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HOMOSEXUALITY (38 journals)

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Journal Cover Sexuality & Culture
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   Hybrid Journal Hybrid journal (It can contain Open Access articles)
     ISSN (Print) 1095-5143 - ISSN (Online) 1936-4822
     Published by Springer-Verlag Homepage  [2210 journals]   [SJR: 0.214]   [H-I: 7]
  • When Sex Is on the Air: Impression Formation After Exposure to Sexual
    • Abstract: Abstract The present study examines how young men and women, when primed with sexual cues in entertainment media, incorporate these cues into their first impressions of an unfamiliar target. Respondents (n = 188) were exposed to popular music either with or without sexual lyrics. Respondents in the sexual music condition recognized the sexual conveyance of that music. Respondents in the other condition rated the sexuality in their music as low. After exposure, respondents evaluated unknown targets—job applicants represented by their resumés. Sexual conveyance elevated ratings of sexual qualities attributed to the targets, suggesting sexual objectification of the targets. Sexual quality ratings then predicted evaluations of the targets’ merit, including knowledge and integrity. Although the association between sexual quality and overall merit ratings were positive for both men and women, men exhibited a significantly stronger association than women did. Findings support a postconscious automatic processing interpretation of media priming effects and corroborate prior observations that sexual media primes yield sexualized evaluations. Findings also suggest a need to measure initial affective responses to media primes, as different sexual depictions might trigger sexual thoughts with either a positive or negative connotation.
      PubDate: 2014-12-01
  • “My Family Would Crucify Me!”: The Perceived Influence of
           Social Pressure on Cross-Cultural and Interfaith Dating and Marriage
    • Abstract: Abstract The present study examined the perceived influence of parental and social pressure on individuals’ perceptions regarding cross-cultural and interfaith dating and marriage. The questions of interest were: (1) What is the influence of parental attitudes towards interfaith and cross-cultural relationships? (2) How do the participants feel it impacts upon them? And lastly, (3) How do the participants predict they will respond to their children’s choice of such relationships? Fifty-five university students with diverse backgrounds participated in this study. The findings indicate that the majority of the participants were influenced by the social pressure put upon them. Moreover, the participants perceived the previous generation as “racist”. However, interestingly there are signs of a generational attitude shift. Finally, the findings show that over 80 % of the participants did not want to interfere in their children’s partner selection. The remaining 20 % were against interfaith and cross-cultural dating and marriages.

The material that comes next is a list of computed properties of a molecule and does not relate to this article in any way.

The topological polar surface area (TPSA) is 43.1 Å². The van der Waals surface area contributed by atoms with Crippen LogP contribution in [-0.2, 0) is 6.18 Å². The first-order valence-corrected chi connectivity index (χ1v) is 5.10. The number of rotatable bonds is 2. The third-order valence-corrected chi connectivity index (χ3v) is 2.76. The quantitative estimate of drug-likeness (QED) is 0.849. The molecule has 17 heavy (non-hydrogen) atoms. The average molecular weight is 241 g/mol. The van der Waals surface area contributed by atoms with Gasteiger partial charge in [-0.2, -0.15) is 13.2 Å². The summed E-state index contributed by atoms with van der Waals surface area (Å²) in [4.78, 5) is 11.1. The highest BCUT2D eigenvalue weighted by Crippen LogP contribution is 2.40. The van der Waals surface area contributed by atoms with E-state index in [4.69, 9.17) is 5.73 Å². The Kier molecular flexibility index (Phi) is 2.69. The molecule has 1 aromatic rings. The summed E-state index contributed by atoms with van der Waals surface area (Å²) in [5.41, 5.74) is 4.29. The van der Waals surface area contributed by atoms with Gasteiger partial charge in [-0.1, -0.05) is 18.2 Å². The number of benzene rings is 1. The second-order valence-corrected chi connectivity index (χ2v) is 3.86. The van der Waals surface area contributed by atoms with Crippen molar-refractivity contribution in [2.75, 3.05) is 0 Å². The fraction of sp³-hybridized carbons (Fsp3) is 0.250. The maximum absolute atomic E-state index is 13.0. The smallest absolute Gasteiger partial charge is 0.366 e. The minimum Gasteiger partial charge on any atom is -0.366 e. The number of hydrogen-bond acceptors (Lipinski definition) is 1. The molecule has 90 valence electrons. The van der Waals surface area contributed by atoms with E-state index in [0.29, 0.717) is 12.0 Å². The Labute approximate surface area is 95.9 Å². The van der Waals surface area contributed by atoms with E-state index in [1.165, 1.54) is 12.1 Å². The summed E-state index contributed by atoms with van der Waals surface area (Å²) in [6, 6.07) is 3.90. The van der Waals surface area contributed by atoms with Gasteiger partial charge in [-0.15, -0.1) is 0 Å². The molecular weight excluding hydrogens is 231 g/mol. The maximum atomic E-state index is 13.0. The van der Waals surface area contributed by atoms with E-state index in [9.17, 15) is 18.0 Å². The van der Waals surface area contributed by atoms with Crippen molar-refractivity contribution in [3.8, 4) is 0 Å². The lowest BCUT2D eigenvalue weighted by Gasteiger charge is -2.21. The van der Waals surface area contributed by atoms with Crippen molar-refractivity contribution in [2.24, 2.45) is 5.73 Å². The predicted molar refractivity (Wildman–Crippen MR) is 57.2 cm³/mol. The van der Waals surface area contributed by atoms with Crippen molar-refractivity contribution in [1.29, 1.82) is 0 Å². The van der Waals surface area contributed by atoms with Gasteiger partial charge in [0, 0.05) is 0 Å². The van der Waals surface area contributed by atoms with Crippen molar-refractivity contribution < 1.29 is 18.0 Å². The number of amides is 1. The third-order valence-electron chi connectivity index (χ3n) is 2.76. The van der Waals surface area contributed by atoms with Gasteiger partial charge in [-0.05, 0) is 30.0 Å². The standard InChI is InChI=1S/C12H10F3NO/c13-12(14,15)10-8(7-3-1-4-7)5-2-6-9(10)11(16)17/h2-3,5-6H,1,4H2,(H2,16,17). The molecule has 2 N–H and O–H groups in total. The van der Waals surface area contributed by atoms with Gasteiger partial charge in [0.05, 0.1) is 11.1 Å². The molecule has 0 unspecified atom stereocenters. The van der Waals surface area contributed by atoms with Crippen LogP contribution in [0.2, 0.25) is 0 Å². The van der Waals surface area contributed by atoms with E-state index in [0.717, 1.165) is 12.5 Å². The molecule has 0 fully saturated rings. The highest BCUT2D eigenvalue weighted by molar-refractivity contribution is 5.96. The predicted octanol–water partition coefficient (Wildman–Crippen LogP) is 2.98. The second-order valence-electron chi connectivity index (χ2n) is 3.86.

PubDate: 2014-12-01
  • “500 Tokens to Go Private”: Camgirls, Cybersex and Feminist
    • Abstract: Abstract The adult entertainment industry has often been seen by feminist groups as antithetical to the women’s liberation movement, with the commercialisation of misogyny taking place under a patriarchal business model. The advent of live streaming video and webcam technology has forced a considerable paradigm shift in the power relationships involved in pornography; the burgeoning ‘camgirl’ genre—in which young women independently broadcast explicit material at the behest of an audience—essentially serves to return control over adult entertainment to the female participants that are involved in its creation. The interactive nature of the camgirl genre has resulted in the development of a unique transactional relationship between performer and consumer that transcends that which currently exists within the industry. The rise of the camgirl has significant implications for both the adult entertainment industry and internet culture on the whole, presenting innovative business opportunities for young performers to engage in entrepreneurial behaviour.
      PubDate: 2014-12-01
  • Outness and Identity in Context: Negotiating Sexual Disclosure in LGBT
    • Abstract: Abstract With Tammy Baldwin’s historic election to the US Senate, the future of LGBT politics appears increasingly optimistic; however, despite electoral progress, feminist and political science research on LGBT campaigns retains antiquated conceptions of outness. My article studies the impact of identity and outness on LGBT campaigns from a non-binary, multi-dimensional perspective. Beyond mere sexual disclosure itself, I find that where, when, and how a candidate reveals her/his sexual orientation bears predominant impact on LGBT campaigns. Through a holistic framework, I present innovative questions and perspective for researchers studying the effects of LGBT identity and outness in US electoral politics.
      PubDate: 2014-12-01
  • Representation of Homoerotism by the People’s Daily Since 1949